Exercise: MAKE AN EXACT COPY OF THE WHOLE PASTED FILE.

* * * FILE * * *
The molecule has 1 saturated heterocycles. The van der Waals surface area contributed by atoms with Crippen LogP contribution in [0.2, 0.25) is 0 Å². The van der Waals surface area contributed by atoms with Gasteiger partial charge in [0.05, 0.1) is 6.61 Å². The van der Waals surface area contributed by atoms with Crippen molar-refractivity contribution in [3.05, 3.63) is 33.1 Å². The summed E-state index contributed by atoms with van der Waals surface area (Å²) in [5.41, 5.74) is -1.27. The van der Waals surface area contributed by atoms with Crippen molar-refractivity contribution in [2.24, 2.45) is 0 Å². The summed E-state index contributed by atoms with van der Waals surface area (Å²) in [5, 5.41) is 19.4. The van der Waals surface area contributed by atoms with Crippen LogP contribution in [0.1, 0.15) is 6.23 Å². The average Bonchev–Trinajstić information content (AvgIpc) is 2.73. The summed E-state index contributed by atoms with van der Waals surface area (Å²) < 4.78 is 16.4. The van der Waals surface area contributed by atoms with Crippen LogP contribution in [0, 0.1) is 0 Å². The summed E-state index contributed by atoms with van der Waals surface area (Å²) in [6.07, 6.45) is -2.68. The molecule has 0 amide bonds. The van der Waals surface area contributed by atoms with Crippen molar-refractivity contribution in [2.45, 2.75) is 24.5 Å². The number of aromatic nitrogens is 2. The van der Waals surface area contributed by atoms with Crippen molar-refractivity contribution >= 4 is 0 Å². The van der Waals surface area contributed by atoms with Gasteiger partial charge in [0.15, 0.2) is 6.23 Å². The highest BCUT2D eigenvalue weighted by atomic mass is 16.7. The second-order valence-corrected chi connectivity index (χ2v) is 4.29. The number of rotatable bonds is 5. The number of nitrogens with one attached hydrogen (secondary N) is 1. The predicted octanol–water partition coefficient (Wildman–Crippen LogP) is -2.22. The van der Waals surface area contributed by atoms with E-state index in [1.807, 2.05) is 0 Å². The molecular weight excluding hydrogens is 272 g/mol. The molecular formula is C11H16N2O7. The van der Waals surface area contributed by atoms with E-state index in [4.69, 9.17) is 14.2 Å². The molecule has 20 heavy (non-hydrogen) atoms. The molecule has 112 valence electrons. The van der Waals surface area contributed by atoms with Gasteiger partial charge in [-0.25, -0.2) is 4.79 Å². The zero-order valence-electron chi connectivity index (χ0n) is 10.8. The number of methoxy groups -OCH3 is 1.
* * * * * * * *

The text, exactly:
The molecule has 1 saturated heterocycles. The van der Waals surface area contributed by atoms with Crippen LogP contribution in [0.2, 0.25) is 0 Å². The van der Waals surface area contributed by atoms with Gasteiger partial charge in [0.05, 0.1) is 6.61 Å². The van der Waals surface area contributed by atoms with Crippen molar-refractivity contribution in [3.05, 3.63) is 33.1 Å². The summed E-state index contributed by atoms with van der Waals surface area (Å²) in [5.41, 5.74) is -1.27. The van der Waals surface area contributed by atoms with Crippen molar-refractivity contribution in [2.24, 2.45) is 0 Å². The summed E-state index contributed by atoms with van der Waals surface area (Å²) in [5, 5.41) is 19.4. The van der Waals surface area contributed by atoms with Crippen LogP contribution in [0.1, 0.15) is 6.23 Å². The average Bonchev–Trinajstić information content (AvgIpc) is 2.73. The summed E-state index contributed by atoms with van der Waals surface area (Å²) < 4.78 is 16.4. The van der Waals surface area contributed by atoms with Crippen LogP contribution in [0, 0.1) is 0 Å². The summed E-state index contributed by atoms with van der Waals surface area (Å²) in [6.07, 6.45) is -2.68. The molecule has 0 amide bonds. The van der Waals surface area contributed by atoms with Crippen molar-refractivity contribution in [2.45, 2.75) is 24.5 Å². The number of aromatic nitrogens is 2. The van der Waals surface area contributed by atoms with Crippen molar-refractivity contribution >= 4 is 0 Å². The van der Waals surface area contributed by atoms with Gasteiger partial charge in [0.15, 0.2) is 6.23 Å². The highest BCUT2D eigenvalue weighted by atomic mass is 16.7. The second-order valence-corrected chi connectivity index (χ2v) is 4.29. The number of rotatable bonds is 5. The number of nitrogens with one attached hydrogen (secondary N) is 1. The predicted octanol–water partition coefficient (Wildman–Crippen LogP) is -2.22. The van der Waals surface area contributed by atoms with E-state index in [1.807, 2.05) is 0 Å². The molecular weight excluding hydrogens is 272 g/mol. The molecular formula is C11H16N2O7. The van der Waals surface area contributed by atoms with E-state index in [4.69, 9.17) is 14.2 Å². The molecule has 20 heavy (non-hydrogen) atoms. The molecule has 112 valence electrons. The van der Waals surface area contributed by atoms with Gasteiger partial charge in [-0.25, -0.2) is 4.79 Å². The zero-order valence-electron chi connectivity index (χ0n) is 10.8. The number of methoxy groups -OCH3 is 1.